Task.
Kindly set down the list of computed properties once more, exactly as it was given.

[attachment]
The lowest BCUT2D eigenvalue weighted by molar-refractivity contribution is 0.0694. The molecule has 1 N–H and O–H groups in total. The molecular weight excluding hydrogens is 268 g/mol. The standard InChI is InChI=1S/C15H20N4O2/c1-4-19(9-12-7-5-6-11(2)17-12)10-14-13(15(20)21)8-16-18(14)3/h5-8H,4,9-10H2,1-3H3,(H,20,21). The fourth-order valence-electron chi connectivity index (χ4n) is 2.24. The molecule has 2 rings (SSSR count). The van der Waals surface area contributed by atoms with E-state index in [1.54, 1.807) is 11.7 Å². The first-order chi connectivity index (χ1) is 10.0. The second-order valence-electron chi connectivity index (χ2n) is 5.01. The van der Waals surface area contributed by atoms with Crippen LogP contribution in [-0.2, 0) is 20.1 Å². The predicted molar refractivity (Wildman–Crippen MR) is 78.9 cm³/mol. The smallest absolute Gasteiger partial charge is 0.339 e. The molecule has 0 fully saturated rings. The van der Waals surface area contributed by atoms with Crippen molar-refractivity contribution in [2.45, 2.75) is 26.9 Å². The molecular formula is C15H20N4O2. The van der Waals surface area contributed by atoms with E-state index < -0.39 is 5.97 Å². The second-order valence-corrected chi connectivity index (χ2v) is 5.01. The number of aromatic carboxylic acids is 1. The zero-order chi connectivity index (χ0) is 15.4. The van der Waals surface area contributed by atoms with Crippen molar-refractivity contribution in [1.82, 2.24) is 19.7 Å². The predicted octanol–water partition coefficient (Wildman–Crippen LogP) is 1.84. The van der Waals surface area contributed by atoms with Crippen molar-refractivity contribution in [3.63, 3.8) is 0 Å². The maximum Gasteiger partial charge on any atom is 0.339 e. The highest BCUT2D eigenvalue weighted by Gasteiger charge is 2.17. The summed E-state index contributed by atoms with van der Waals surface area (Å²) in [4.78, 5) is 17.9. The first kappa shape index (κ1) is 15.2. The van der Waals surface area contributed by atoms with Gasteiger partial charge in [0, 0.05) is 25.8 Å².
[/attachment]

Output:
The lowest BCUT2D eigenvalue weighted by molar-refractivity contribution is 0.0694. The molecule has 1 N–H and O–H groups in total. The molecular weight excluding hydrogens is 268 g/mol. The standard InChI is InChI=1S/C15H20N4O2/c1-4-19(9-12-7-5-6-11(2)17-12)10-14-13(15(20)21)8-16-18(14)3/h5-8H,4,9-10H2,1-3H3,(H,20,21). The fourth-order valence-electron chi connectivity index (χ4n) is 2.24. The molecule has 2 rings (SSSR count). The van der Waals surface area contributed by atoms with E-state index in [1.54, 1.807) is 11.7 Å². The first-order chi connectivity index (χ1) is 10.0. The second-order valence-electron chi connectivity index (χ2n) is 5.01. The van der Waals surface area contributed by atoms with Crippen LogP contribution in [-0.2, 0) is 20.1 Å². The predicted molar refractivity (Wildman–Crippen MR) is 78.9 cm³/mol. The smallest absolute Gasteiger partial charge is 0.339 e. The molecule has 0 fully saturated rings. The van der Waals surface area contributed by atoms with Crippen molar-refractivity contribution in [2.45, 2.75) is 26.9 Å². The molecular formula is C15H20N4O2. The van der Waals surface area contributed by atoms with E-state index < -0.39 is 5.97 Å². The second-order valence-corrected chi connectivity index (χ2v) is 5.01. The number of aromatic carboxylic acids is 1. The zero-order chi connectivity index (χ0) is 15.4. The van der Waals surface area contributed by atoms with Crippen molar-refractivity contribution in [1.82, 2.24) is 19.7 Å². The predicted octanol–water partition coefficient (Wildman–Crippen LogP) is 1.84. The van der Waals surface area contributed by atoms with Crippen molar-refractivity contribution in [3.63, 3.8) is 0 Å². The maximum Gasteiger partial charge on any atom is 0.339 e. The highest BCUT2D eigenvalue weighted by Gasteiger charge is 2.17. The summed E-state index contributed by atoms with van der Waals surface area (Å²) in [4.78, 5) is 17.9. The first kappa shape index (κ1) is 15.2. The van der Waals surface area contributed by atoms with Gasteiger partial charge in [0, 0.05) is 25.8 Å².